The number of human immunodeficiency virus (HIV) cases in the country may not be the highest in the world at this point, but the alarming spread of infections has prompted a recent study by the UNAIDS to conclude that the Philippines has the fastest growing HIV epidemic in Asia Pacific.
The 2017 UNAIDS report showed that the number of new infections in the Philippines rose by 140 percent to 10,500 in 2016 from 4,300 in 2010.
The report released on Aug. 1, 2017 prompted Akbayan Sen. Risa Hontiveros to ask the government to declare a national emergency to mobilize resources and tap the latest available modes of intervention.
The epidemic has shifted from female sexual workers as HIV carriers, through which the acquired immune deficiency syndrome (AIDS) is transmitted, to men having sex with men and transgender women having sex with men.
Two out of three new HIV infections are 15 to 24 years old, particularly men who have sex with men.
The HIV epidemic is a national emergency, according to the head of the AIDS Research Group of the Health department’s Research Institute for Tropical Medicine.
“Dr. Rossana Ditangco warned that the government’s current approach to the epidemic means that ‘we can’t control the rapid rise of HIV infection’,” according to a separate report by the Human Rights Watch.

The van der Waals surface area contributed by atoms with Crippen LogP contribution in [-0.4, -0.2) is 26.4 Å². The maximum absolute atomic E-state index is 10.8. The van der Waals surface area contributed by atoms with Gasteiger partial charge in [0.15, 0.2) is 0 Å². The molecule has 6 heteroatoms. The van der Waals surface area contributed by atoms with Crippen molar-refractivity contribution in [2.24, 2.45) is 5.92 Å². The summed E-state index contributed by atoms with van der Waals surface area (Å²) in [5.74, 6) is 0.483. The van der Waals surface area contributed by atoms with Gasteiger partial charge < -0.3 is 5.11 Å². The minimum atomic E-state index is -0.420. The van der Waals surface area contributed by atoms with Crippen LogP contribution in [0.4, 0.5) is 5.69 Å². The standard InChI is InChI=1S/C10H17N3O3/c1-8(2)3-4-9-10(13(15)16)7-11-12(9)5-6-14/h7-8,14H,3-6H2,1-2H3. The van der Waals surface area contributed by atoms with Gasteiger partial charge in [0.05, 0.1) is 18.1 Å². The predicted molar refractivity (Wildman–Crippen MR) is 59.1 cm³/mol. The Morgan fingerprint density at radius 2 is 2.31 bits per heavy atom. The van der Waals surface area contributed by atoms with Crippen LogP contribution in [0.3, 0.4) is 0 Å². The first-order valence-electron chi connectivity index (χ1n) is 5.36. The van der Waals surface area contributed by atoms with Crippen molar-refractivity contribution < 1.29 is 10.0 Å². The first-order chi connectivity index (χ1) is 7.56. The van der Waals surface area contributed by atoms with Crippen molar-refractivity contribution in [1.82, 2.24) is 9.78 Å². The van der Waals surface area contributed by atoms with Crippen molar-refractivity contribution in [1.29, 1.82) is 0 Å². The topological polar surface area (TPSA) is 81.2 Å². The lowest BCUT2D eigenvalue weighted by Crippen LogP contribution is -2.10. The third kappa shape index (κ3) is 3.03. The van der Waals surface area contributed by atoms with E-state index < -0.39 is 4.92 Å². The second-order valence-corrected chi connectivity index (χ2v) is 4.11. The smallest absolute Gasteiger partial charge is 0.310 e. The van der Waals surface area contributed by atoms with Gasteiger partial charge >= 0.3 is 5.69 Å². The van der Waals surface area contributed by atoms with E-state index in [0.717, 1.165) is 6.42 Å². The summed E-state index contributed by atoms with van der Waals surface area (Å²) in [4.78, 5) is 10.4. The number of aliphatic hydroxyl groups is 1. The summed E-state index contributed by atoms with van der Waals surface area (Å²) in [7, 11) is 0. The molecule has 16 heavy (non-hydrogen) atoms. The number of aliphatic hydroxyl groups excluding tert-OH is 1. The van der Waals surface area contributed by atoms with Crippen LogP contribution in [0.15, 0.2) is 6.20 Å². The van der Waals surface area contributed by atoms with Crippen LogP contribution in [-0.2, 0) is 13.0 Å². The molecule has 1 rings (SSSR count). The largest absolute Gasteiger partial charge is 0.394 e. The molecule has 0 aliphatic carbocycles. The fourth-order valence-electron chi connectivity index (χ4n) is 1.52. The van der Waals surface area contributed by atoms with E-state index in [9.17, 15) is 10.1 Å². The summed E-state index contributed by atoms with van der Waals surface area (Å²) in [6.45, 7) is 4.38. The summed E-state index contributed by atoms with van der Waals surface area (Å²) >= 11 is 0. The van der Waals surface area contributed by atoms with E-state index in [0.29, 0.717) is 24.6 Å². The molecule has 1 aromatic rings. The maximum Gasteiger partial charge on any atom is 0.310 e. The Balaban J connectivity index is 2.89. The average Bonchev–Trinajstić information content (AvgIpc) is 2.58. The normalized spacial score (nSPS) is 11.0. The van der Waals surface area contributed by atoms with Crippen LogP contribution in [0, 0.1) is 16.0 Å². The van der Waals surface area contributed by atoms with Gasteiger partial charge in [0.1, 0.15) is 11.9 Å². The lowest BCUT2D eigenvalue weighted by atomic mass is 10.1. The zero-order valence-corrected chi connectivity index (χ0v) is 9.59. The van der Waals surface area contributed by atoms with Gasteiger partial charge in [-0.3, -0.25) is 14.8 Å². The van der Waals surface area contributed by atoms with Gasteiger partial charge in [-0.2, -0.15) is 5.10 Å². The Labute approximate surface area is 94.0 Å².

“The sharp rise in new HIV infections in the Philippines since 2010 stands in sharp contrast to decreasing or stagnant rates of new infections in other parts of the Asia-Pacific region,” the HRW report noted.
Before the situation gets any worse, the government must heed the call to declare a national emergency on HIV-AIDS to institute intervention and turn the tide on the epidemic.
Amid official expressions of concern, the government continues to delay the rollout of proven low-tech and low-cost interventions that can address the spread of HIV among men who have sex with men, the HRW has warned.
“Instead, it should immediately implement the recommendations from a recent Human Rights Watch report and remove current official obstacles to condom access and usage as well as ensure that schools include safer sex and HIV prevention education in the curriculum,” according to HRW.
The government should also reactivate harm reduction programs targeting injecting drug use, particularly in Cebu City, it said. Likewise, the government needs to step up its efforts to eliminate stigma and discrimination, which are key factors in discouraging or preventing key affected populations from being tested or treated.
The worsening severity of the Philippines’ HIV epidemic is unquestionable. The government needs to demonstrate that it is finally willing to adequately address it.